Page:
By Elizabeth Piper and Philip Blenkinsop
Since Britain completed a tortuous exit from the EU late last year, its relations with Brussels have soured further, with both sides accusing each other of bad faith over a part of their trade deal that covers goods movements to Northern Ireland.
The row has been dubbed the “sausage war” by British media because it affects the movement of chilled meats from Britain to Northern Ireland.
On Wednesday, it stepped up a gear, with Britain saying it could again unilaterally extend a grace period for introducing checks on some goods, and the EU saying it could advance its legal action, a step that could end in tariffs and quotas.
British Prime Minister Boris Johnson wants a summit of the world’s seven largest advanced economies this weekend at a seaside village in southwestern England to showcase what he calls “global Britain”.
But he could receive a warning from U.S. President Joe Biden, who, according to the Times newspaper, will tell London to respect a deal with the EU that was designed to protect a 23-year-old peace settlement in Northern Ireland.
In the latest round of talks, British Brexit minister David Frost, who is also expected to attend the summit, met European Commission Vice President Maros Sefcovic in London to try to resolve the differences over the Northern Ireland protocol.
“We had some pretty frank and honest discussions … There weren’t any breakthroughs. There aren’t any breakdowns either, and we are going to carry on talking,” Frost told reporters.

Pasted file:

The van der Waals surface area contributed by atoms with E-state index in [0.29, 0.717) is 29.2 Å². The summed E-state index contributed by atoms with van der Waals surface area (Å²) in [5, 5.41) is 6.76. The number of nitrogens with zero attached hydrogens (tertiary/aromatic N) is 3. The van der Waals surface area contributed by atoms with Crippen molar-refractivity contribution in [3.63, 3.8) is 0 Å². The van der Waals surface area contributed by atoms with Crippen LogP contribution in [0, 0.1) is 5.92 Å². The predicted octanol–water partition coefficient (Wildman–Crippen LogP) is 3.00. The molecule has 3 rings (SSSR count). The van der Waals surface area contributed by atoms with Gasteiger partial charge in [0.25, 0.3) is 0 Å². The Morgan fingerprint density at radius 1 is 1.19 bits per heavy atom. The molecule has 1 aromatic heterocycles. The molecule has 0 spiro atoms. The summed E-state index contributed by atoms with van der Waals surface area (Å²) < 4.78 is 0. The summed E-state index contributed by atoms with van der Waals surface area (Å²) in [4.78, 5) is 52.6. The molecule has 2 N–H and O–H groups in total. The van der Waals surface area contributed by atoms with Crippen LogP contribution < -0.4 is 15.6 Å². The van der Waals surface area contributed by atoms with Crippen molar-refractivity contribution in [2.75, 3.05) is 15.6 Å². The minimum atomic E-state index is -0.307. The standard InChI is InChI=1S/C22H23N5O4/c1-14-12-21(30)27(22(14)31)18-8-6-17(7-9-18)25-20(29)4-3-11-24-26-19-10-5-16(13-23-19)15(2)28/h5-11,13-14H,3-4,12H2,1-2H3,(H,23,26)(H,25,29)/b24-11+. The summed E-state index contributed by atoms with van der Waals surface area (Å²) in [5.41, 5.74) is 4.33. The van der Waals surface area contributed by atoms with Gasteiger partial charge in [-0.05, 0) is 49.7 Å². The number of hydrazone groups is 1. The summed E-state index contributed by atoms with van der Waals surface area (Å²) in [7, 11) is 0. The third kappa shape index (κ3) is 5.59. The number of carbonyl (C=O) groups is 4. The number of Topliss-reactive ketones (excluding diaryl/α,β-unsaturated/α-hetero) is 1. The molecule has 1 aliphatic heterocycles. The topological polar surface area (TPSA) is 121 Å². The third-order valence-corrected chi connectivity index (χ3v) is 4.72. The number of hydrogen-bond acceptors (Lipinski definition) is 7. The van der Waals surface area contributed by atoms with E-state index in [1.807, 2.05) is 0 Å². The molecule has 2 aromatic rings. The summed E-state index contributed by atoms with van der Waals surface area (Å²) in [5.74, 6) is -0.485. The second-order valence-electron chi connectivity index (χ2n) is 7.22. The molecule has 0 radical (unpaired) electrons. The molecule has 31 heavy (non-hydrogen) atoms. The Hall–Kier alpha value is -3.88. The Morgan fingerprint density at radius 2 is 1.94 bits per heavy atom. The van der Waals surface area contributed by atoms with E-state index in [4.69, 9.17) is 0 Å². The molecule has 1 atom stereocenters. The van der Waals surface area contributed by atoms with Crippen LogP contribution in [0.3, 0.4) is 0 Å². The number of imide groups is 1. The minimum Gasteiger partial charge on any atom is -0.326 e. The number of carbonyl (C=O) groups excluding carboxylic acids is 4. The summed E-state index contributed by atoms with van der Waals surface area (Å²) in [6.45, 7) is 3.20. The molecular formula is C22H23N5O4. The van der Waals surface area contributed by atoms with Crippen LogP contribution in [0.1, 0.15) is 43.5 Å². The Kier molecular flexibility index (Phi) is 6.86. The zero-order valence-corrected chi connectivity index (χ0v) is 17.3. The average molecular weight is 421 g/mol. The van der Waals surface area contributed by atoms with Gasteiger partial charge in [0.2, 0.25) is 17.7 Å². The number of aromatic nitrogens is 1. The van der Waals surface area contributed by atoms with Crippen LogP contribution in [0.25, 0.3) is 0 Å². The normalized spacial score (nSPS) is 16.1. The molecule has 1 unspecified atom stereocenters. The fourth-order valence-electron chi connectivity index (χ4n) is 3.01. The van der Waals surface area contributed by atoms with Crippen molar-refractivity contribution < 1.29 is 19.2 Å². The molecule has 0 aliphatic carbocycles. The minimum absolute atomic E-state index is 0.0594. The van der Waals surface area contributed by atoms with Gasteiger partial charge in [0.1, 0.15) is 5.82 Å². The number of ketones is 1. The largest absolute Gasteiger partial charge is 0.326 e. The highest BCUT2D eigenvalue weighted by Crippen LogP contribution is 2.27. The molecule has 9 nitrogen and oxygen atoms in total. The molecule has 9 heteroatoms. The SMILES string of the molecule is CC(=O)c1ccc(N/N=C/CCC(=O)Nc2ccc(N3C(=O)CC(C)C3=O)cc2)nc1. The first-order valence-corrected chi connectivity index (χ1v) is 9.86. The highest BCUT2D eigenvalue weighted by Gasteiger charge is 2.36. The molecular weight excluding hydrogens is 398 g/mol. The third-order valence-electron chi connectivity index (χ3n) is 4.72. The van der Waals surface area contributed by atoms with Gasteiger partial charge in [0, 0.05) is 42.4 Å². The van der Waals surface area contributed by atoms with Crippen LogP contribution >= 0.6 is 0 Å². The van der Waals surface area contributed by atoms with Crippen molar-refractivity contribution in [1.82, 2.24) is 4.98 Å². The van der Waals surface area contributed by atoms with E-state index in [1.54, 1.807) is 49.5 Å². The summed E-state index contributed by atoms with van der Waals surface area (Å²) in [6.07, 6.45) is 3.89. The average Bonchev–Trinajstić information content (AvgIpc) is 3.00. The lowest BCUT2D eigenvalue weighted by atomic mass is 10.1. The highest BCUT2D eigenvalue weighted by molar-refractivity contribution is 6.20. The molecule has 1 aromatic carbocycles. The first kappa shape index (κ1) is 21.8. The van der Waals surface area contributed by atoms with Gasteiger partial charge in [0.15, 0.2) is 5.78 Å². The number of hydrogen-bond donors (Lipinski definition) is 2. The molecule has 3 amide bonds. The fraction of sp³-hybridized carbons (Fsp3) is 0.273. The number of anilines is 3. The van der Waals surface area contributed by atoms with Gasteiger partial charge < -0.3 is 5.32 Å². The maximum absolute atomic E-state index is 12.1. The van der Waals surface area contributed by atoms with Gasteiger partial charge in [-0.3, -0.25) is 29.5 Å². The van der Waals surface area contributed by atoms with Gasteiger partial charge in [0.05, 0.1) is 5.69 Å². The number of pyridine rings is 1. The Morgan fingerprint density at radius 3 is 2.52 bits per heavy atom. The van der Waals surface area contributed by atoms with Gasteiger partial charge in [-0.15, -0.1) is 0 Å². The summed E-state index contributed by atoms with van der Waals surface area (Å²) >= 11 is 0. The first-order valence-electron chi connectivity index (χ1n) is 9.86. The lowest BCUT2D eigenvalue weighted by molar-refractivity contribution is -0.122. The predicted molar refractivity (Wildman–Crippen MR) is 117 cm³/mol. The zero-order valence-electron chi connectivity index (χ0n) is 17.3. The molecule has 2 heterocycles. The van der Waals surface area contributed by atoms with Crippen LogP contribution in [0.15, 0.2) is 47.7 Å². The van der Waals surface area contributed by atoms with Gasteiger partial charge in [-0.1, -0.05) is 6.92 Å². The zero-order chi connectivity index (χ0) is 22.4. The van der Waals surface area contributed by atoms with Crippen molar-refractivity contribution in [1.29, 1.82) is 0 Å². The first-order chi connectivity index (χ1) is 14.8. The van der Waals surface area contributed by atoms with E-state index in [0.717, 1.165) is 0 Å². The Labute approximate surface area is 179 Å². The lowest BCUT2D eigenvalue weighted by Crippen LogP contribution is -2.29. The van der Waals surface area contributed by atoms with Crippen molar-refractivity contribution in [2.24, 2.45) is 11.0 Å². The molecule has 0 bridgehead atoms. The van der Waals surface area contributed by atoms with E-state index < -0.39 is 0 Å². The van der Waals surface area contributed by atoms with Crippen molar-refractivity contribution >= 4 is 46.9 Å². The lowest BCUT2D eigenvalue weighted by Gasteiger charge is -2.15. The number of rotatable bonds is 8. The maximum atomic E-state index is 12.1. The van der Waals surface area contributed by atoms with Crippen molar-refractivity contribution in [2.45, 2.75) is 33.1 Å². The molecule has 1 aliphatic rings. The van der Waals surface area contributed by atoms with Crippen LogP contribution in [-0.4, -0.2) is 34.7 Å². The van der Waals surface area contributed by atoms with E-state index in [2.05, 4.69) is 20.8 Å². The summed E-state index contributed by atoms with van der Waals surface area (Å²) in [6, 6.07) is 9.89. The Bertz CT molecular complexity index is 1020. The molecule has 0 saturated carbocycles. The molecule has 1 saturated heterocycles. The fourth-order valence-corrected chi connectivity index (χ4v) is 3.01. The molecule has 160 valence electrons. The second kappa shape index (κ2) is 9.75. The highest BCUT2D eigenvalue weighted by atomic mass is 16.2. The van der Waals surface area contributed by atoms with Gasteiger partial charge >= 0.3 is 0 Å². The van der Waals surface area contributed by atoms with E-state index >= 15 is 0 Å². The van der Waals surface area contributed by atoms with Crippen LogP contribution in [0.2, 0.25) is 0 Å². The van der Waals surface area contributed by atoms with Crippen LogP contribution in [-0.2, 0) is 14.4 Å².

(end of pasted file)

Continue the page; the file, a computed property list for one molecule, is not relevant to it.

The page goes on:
“What we now need to do is very urgently find some solutions.”
A senior UK source close to the talks said all options were on the table if there was no agreement, including London extending a grace period that waives checks on goods moving to Northern Ireland beyond the June 30 end-date that it has set.
Sefcovic responded in kind, saying the EU was considering advancing its legal challenge over Britain’s actions in Northern Ireland, which could result in a court case by autumn or the eventual imposition of tariffs and quotas.
Preserving the delicate peace in Northern Ireland without allowing the United Kingdom a back door into the European Union’s single market through the 310-mile (500 km) Irish land border was one of the trickiest issues of the Brexit divorce.
The result was the Northern Ireland protocol, which essentially kept the British-ruled province in the EU’s customs union and adhering to many of the rules of its single market — both of which the rest of Britain has left.
Brussels accuses London of failing to implement agreed checks on some goods moving from Britain to Northern Ireland, and has started legal action over London’s unilateral extension of a “no-checks” grace period.
London says it has no choice because some of the checks hamper supplies to Northern Irish supermarkets. It has also pointed to rising tensions among pro-British unionists in the province, who say the protocol undermines the 1998 peace agreement by loosening their ties to Britain.
“We’ve put forward some solutions to the EU,” housing minister Robert Jenrick told Sky News. “It can’t be right that … sausages can’t travel from Bangor in Wales to Bangor in Northern Ireland.”
(Reporting by Elizabeth Piper, additional reporting by Alistair Smout; Editing by Angus MacSwan and Kevin Liffey)